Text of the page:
When I started with Agile and Scrum back at 2005, I was not much different from any other agile newbie, and I was complaining for having regular retrospective. “What for? We are already sitting together, we are a good team, we tell each other what should be said. It’s waste of time. Formal meeting…” Later I realized retrospective is quite useful and implemented it as one of the key Scrum practices.
The first principle of Agile manifesto says “Our highest priority is to satisfy the customer through early and continuous delivery of valuable software.” But, Is our highest priority to delight our customer, or to delight our sponsor. Do we understand who the real customer is and behave accordingly?
Agile has become the de-facto standard for innovating new products in software development. But an Agile project needs good product management and good UX design to succeed. Fitting UX in with product management and Agile can be uncomfortable for UX designers. Once you get it, though, you’ll never want to work any other way.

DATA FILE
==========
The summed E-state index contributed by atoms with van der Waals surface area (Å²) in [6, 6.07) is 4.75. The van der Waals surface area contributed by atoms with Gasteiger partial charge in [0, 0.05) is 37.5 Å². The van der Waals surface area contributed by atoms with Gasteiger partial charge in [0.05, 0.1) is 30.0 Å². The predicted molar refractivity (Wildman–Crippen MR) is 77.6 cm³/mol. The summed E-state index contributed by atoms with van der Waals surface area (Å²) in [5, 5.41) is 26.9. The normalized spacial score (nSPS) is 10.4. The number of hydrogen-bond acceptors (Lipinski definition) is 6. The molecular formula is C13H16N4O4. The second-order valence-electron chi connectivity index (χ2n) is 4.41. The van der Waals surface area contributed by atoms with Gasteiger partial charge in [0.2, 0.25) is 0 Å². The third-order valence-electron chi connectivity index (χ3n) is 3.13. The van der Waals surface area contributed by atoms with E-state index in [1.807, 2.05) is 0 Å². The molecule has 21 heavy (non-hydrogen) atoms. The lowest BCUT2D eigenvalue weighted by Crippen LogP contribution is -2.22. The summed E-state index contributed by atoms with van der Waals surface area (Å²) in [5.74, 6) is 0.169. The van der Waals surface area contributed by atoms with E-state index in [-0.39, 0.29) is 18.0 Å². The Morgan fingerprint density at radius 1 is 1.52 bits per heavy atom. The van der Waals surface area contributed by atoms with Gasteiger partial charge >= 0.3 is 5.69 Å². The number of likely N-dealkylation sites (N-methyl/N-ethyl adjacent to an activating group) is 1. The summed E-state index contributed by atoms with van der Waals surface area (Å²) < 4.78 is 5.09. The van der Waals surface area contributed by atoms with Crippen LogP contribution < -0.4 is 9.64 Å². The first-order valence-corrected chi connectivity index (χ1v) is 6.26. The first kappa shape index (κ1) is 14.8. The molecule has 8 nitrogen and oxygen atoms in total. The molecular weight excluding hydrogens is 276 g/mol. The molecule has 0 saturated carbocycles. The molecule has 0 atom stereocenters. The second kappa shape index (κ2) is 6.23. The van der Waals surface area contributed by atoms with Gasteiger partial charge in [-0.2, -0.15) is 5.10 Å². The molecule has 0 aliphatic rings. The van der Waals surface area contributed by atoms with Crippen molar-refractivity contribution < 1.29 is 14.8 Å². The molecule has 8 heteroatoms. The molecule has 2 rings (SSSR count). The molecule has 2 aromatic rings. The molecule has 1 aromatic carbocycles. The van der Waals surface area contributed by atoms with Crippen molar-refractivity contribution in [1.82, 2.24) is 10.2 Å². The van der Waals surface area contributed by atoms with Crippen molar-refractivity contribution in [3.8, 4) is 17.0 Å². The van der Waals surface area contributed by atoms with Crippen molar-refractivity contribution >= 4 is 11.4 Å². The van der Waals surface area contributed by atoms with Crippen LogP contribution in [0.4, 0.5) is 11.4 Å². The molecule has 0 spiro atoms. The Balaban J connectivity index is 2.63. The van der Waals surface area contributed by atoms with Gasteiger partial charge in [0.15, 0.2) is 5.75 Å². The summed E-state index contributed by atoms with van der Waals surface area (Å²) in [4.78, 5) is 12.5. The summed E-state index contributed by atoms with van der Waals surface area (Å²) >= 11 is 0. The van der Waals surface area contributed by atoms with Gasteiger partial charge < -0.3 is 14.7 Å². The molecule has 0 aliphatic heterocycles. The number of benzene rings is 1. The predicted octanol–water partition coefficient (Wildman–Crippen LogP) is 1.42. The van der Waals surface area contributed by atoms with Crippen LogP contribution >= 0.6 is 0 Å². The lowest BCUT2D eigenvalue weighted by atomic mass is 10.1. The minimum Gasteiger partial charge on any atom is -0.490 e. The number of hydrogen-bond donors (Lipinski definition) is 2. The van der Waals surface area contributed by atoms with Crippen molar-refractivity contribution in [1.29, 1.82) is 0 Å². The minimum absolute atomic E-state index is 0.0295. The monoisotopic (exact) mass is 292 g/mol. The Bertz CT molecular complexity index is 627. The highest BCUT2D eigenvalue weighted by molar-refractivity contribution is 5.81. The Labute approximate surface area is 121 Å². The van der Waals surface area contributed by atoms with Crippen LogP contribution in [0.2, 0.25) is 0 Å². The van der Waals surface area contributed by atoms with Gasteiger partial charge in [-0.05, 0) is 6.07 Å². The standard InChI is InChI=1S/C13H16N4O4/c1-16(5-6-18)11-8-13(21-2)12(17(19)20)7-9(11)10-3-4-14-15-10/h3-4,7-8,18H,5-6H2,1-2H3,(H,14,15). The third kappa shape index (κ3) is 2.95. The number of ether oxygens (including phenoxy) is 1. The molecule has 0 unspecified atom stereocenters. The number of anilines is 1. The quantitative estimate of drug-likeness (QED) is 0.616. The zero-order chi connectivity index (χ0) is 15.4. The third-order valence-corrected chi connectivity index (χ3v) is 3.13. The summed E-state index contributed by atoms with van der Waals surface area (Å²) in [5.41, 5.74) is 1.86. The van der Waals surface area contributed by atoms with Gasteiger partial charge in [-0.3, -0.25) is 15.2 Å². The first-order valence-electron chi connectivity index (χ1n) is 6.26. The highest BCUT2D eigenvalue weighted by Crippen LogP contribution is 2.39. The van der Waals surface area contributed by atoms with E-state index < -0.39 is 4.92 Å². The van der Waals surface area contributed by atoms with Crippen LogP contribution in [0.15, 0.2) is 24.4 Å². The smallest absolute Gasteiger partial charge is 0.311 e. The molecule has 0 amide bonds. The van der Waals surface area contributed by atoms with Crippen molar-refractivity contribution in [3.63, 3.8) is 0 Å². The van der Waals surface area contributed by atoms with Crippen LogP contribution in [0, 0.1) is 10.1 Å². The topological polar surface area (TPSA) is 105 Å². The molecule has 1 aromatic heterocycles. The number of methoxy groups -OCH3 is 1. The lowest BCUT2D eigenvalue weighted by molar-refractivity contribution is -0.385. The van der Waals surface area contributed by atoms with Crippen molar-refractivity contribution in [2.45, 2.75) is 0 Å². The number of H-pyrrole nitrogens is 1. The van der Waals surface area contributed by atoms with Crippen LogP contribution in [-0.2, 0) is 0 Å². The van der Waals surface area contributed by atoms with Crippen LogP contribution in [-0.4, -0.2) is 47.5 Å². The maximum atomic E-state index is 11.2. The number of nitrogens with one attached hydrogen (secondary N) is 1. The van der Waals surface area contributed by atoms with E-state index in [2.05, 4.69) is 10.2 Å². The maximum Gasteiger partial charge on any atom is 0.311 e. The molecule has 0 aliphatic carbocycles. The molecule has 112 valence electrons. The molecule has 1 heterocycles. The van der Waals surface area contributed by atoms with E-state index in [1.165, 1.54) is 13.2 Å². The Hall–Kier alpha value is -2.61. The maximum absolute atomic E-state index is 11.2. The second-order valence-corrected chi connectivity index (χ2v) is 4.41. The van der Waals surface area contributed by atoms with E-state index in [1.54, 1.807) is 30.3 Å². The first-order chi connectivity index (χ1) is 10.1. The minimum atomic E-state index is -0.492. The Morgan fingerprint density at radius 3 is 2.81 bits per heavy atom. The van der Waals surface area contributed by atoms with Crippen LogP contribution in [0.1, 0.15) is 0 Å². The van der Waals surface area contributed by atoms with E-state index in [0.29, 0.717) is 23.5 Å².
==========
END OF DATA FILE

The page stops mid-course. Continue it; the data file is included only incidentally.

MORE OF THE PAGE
The frontier is somewhat thin between analyzing things for continous improvement in Agile and blaming people for failure. In this blog post, John Allspaw discusses how Etsy wants to consider mistakes, errors, slips or lapses with a perspective of learning. he explains how having blameless post-mortems on outages and accidents are part of this approach.
This presentation shares a set of stories, representing lessons learned from running an agile project in a waterfall-based telecom culture. What was done differently from the enterprise waterfall-based project management standard? What agile principles and specific practices were applied? What were tangible benefits to the business from the situation where one project team became “outlaws” of the corporate culture.
The last Agile Manifesto principle states that “At regular intervals, the team reflects on how to become more effective, then tunes and adjusts its behavior accordingly.” For Scrum teams, the sprint retrospective is therefore a key meeting for continuous improvement. The results are however not always satisfying. In his book “Essential Scrum“, Kenneth Rubin discusses the most common issues in sprint retrospectives that he has noticed in his Agile coaching experience.